Banks must now adhere to a new set of rules when considering someone for a mortgage as the government tries to prevent borrowers over-stretching themselves as some have done in the past.
Under the new legislation, most borrowers will be given advice from a financial expert before they take out a mortgage. This will give consumers a better understanding of how much they can afford to borrow, taking into account the potential for future interest rate rises.
Another change is the prevention of self-certification mortgages. Lenders will be duty bound to investigate the earnings of their customer, and seek proof when necessary. This will give both parties a clear picture of how much the customer can afford to borrow.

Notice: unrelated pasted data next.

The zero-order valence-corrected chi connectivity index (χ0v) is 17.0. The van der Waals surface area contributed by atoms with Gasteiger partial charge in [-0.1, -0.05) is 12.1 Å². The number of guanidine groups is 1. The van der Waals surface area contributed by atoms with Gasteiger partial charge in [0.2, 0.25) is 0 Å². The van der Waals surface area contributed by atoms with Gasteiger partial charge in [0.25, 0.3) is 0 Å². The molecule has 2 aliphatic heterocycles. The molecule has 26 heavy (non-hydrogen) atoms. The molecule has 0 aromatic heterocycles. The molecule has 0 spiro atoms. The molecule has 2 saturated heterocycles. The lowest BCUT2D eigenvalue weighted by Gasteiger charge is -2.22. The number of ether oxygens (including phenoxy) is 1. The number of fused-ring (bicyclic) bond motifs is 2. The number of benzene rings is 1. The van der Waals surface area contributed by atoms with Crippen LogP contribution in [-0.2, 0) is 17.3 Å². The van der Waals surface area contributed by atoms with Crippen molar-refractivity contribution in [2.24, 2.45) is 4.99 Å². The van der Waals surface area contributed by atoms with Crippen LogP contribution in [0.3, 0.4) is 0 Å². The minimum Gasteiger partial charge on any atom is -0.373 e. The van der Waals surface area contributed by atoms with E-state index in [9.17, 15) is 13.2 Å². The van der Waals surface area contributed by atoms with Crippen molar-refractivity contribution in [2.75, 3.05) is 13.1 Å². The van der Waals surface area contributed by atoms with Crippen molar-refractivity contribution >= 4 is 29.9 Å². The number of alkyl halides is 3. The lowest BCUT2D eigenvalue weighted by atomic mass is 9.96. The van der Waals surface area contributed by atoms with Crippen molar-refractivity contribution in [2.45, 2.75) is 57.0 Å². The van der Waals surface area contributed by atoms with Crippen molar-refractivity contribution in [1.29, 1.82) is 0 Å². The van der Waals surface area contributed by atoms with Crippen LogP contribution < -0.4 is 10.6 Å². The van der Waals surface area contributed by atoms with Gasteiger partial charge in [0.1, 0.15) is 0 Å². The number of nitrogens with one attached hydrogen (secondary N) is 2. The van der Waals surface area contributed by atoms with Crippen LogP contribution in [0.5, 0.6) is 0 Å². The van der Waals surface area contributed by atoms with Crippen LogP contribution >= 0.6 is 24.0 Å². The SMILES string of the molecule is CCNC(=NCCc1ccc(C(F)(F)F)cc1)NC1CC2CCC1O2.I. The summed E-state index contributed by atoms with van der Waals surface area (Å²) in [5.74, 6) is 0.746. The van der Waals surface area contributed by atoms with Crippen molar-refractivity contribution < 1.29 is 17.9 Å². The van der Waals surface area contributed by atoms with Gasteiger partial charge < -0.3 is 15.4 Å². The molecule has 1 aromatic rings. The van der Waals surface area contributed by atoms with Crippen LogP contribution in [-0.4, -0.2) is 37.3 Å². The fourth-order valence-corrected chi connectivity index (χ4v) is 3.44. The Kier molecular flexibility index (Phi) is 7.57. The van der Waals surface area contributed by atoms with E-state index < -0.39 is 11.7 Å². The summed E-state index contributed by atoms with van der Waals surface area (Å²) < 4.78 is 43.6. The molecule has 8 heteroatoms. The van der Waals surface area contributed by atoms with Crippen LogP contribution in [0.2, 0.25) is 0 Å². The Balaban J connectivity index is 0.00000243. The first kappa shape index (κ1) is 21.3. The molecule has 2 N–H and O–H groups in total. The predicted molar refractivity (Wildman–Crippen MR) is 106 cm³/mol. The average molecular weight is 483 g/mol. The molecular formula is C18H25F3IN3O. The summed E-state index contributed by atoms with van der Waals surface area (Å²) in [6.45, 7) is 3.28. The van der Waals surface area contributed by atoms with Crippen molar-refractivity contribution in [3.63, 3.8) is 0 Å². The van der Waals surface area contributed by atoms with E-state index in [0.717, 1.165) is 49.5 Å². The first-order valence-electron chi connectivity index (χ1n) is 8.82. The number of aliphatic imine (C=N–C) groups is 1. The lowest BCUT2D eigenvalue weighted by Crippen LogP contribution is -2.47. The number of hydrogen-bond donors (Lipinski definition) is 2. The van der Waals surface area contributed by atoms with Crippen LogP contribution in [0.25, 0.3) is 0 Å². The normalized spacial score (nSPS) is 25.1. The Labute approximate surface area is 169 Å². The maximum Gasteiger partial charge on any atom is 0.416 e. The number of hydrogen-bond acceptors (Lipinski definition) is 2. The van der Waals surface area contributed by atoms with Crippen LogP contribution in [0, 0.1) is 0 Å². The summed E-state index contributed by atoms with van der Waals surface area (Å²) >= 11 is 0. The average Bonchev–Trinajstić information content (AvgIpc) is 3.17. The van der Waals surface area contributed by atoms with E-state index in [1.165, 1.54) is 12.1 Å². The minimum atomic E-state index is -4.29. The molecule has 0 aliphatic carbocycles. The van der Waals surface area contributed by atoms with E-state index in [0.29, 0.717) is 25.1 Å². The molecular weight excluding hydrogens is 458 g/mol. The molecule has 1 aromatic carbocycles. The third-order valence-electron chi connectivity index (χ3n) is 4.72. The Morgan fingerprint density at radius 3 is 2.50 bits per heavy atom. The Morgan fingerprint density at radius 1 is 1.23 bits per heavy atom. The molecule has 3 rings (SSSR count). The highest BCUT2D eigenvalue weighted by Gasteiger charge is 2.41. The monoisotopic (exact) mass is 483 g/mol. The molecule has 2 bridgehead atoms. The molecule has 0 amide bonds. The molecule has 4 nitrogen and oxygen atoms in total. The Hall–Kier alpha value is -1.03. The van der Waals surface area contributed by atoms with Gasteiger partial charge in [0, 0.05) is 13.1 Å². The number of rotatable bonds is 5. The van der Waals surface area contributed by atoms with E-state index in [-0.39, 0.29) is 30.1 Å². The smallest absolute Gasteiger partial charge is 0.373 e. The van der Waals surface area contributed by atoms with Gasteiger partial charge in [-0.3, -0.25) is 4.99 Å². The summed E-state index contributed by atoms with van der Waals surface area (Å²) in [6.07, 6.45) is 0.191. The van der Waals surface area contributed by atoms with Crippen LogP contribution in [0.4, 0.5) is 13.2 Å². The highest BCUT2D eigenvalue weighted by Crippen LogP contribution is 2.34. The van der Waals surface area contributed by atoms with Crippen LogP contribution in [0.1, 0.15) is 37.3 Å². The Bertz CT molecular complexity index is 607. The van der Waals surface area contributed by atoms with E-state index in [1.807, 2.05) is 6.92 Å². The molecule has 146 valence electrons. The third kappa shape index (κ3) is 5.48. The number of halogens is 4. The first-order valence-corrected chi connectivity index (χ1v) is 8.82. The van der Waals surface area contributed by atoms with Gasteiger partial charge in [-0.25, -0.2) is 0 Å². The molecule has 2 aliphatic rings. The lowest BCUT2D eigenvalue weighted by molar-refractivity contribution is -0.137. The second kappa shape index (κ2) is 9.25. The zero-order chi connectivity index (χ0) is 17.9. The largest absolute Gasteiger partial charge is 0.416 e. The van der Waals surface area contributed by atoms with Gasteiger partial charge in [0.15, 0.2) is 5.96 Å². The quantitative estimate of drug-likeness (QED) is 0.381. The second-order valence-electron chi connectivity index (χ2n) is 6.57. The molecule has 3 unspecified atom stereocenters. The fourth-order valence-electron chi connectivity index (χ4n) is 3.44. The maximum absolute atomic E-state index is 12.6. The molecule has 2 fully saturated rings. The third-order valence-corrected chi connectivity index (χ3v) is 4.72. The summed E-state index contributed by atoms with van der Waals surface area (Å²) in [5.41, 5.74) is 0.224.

Lenders will also be required to make plans for repayments on interest-only mortgages, rather than rely on house price rises to cover the cost of the loan.
The amendments came into force in April 2014. They are the result of a five-year collaboration between the Financial Conduct Authority (FCA), consumer groups and the industry leaders. The Mortgage Market Review (MMR) is intended to ensure that people will only be granted mortgage on terms that they are able to afford.
Martin Wheatley, chief executive of the FCA, said: “There has been huge effort both by the regulator and the industry to get to where we are today. Since the crisis, lenders have been taking a far more sensible approach to mortgage lending, and the MMR is designed to ensure that this common-sense approach continues. We do not want to see mortgage lending return to the practices of the past where people were taking out mortgages they simply couldn’t afford.”
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